Mike Magee’s move to Chicago was a bit of a head-scratcher from one perspective:
How did that wily ol’ Bruce Arena, long the smartest kid in the room when it comes to MLS roster construction, get hoodwinked into agreeing to a bad deal on this high-profile Robbie Rogers swap? Especially when it seemed that leverage was on the Galaxy side in talks with Chicago, which owned the highly publicized left winger’s MLS rights.
Rogers had said out loud that he didn’t want to play in Chicago – no offense, guys – because he wanted to be closer to his family and extended support network in California.
So … Rogers’ rights for Mike Magee? Consider that Magee is a veteran MLS man who sure knows how to step up when it counts, in the MLS playoffs and, more recently, when his team was desperate for a scoring solution pending high-profile reinforcements.
Magee stepped forward to offer some explanation. Long story short, he asked for the move. He’s a Chicago native and had long thought about the possibility of playing closer to home. Magee has been thinking about coming home, he said, since he left at age 15 for U.S. Soccer’s Bradenton Academy.
What the Fire’s new forward/midfielder said after Monday’s practice in Illinois:
It’s been on my mind pretty much since I left. I tried to get back [here] a couple times in the past and then I think throughout the process with Robbie Rogers, that whole saga with him trying to get to LA, it crept in my mind that somebody had to go to Chicago. And I raised my hand.”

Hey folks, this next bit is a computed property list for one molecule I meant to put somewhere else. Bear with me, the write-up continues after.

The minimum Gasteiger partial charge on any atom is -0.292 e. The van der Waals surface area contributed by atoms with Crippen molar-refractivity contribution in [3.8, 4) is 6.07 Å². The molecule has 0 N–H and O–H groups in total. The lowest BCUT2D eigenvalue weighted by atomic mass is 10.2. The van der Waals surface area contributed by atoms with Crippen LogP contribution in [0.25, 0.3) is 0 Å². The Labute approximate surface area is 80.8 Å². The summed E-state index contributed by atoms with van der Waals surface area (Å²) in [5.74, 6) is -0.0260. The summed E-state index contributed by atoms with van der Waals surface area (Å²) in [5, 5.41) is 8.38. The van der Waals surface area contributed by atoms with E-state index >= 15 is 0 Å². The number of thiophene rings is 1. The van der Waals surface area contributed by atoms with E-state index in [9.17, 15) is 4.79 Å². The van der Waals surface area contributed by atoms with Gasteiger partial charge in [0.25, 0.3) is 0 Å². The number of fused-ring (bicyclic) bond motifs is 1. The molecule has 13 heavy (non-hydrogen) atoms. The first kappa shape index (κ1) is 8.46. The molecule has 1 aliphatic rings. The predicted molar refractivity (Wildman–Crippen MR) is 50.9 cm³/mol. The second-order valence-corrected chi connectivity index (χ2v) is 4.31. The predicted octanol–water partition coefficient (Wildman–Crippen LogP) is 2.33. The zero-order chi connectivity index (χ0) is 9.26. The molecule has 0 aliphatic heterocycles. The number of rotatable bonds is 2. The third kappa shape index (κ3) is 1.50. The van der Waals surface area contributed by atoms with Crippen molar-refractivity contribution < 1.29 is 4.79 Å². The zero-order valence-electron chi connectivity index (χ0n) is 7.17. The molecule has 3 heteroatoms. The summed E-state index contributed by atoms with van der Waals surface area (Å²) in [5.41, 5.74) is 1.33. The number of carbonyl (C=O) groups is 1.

Magee, with six goals this year, tied for third in MLS, did not play Saturday as the Fire visited Real Salt Lake. If he doesn’t play tonight against the Charlotte Eagles in U.S. Open Cup action, he’ll surely get into the fight this weekend as the Fire hosts D.C. United.
Diego Costa says he and his Chelsea teammates are to blame for Chelsea’s horrid start to the 2015-16 Premier League season.
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Speaking Thursday, during a bit of downtime over the current international break (Costa was left out of Vicente del Bosque’s squad for Spain’s final two EURO 2016 qualifiers this week), Costa placed the majority of blame at the feet of the entire team, but went on to most harshly critique himself for coming into the season unfocused and “overweight.”
Costa, on his lack of fitness and form to begin the season — quotes from the Guardian:
“We know we’re not in the form we were supposed to be at the beginning of the season. We need to blame the players because we came back from holiday very confident, thinking we could go back into how it was last season, and then realized the team was already in a bad situation.
“I’m going to be very honest: maybe a few weeks ago, five or six weeks ago, I was not on top of my game. At least physically. We talk within the players and we know that, maybe at the beginning, we were not 100 percent as we were supposed to be when we got here. I got injured at the end of last season and then I went on holiday. Maybe I got out of my diet and, when I came back, I was not the way I was supposed to be. I was a little bit overweight. That affected my game. You can be selfish and blame it on the manager but I’m not going to do that. I’m responsible 100%, and so are the other guys.